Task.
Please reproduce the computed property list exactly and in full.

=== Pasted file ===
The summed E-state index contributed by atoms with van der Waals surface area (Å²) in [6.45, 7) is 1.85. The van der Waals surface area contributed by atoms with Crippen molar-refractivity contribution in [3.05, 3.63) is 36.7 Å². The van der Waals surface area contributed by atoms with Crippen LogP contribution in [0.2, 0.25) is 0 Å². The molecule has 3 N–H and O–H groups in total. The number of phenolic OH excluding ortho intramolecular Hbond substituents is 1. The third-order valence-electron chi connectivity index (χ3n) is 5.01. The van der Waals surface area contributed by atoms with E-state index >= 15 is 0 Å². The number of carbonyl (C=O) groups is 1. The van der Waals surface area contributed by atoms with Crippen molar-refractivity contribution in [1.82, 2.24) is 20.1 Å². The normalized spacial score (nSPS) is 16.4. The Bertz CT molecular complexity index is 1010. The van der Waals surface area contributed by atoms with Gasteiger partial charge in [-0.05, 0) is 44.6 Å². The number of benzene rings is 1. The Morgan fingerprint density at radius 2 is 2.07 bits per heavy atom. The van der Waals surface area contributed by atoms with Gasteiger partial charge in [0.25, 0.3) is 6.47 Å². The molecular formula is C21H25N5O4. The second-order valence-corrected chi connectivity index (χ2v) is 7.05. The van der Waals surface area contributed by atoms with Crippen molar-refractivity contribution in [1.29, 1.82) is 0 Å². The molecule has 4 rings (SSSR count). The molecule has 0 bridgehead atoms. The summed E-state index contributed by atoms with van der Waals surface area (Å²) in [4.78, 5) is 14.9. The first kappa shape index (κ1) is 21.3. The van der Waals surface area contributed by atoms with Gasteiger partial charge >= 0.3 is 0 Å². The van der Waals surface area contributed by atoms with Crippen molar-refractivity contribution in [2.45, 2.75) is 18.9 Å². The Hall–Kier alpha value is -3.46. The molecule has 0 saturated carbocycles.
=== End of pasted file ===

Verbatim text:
The summed E-state index contributed by atoms with van der Waals surface area (Å²) in [6.45, 7) is 1.85. The van der Waals surface area contributed by atoms with Crippen molar-refractivity contribution in [3.05, 3.63) is 36.7 Å². The van der Waals surface area contributed by atoms with Crippen LogP contribution in [0.2, 0.25) is 0 Å². The molecule has 3 N–H and O–H groups in total. The number of phenolic OH excluding ortho intramolecular Hbond substituents is 1. The third-order valence-electron chi connectivity index (χ3n) is 5.01. The van der Waals surface area contributed by atoms with E-state index >= 15 is 0 Å². The number of carbonyl (C=O) groups is 1. The van der Waals surface area contributed by atoms with Crippen molar-refractivity contribution in [1.82, 2.24) is 20.1 Å². The normalized spacial score (nSPS) is 16.4. The Bertz CT molecular complexity index is 1010. The van der Waals surface area contributed by atoms with Gasteiger partial charge in [-0.05, 0) is 44.6 Å². The number of benzene rings is 1. The Morgan fingerprint density at radius 2 is 2.07 bits per heavy atom. The van der Waals surface area contributed by atoms with Gasteiger partial charge in [0.25, 0.3) is 6.47 Å². The molecular formula is C21H25N5O4. The second-order valence-corrected chi connectivity index (χ2v) is 7.05. The van der Waals surface area contributed by atoms with Crippen molar-refractivity contribution in [1.29, 1.82) is 0 Å². The molecule has 4 rings (SSSR count). The molecule has 0 bridgehead atoms. The summed E-state index contributed by atoms with van der Waals surface area (Å²) in [4.78, 5) is 14.9. The first kappa shape index (κ1) is 21.3. The van der Waals surface area contributed by atoms with Gasteiger partial charge >= 0.3 is 0 Å². The van der Waals surface area contributed by atoms with Crippen molar-refractivity contribution in [2.45, 2.75) is 18.9 Å². The Hall–Kier alpha value is -3.46. The molecule has 0 saturated carbocycles.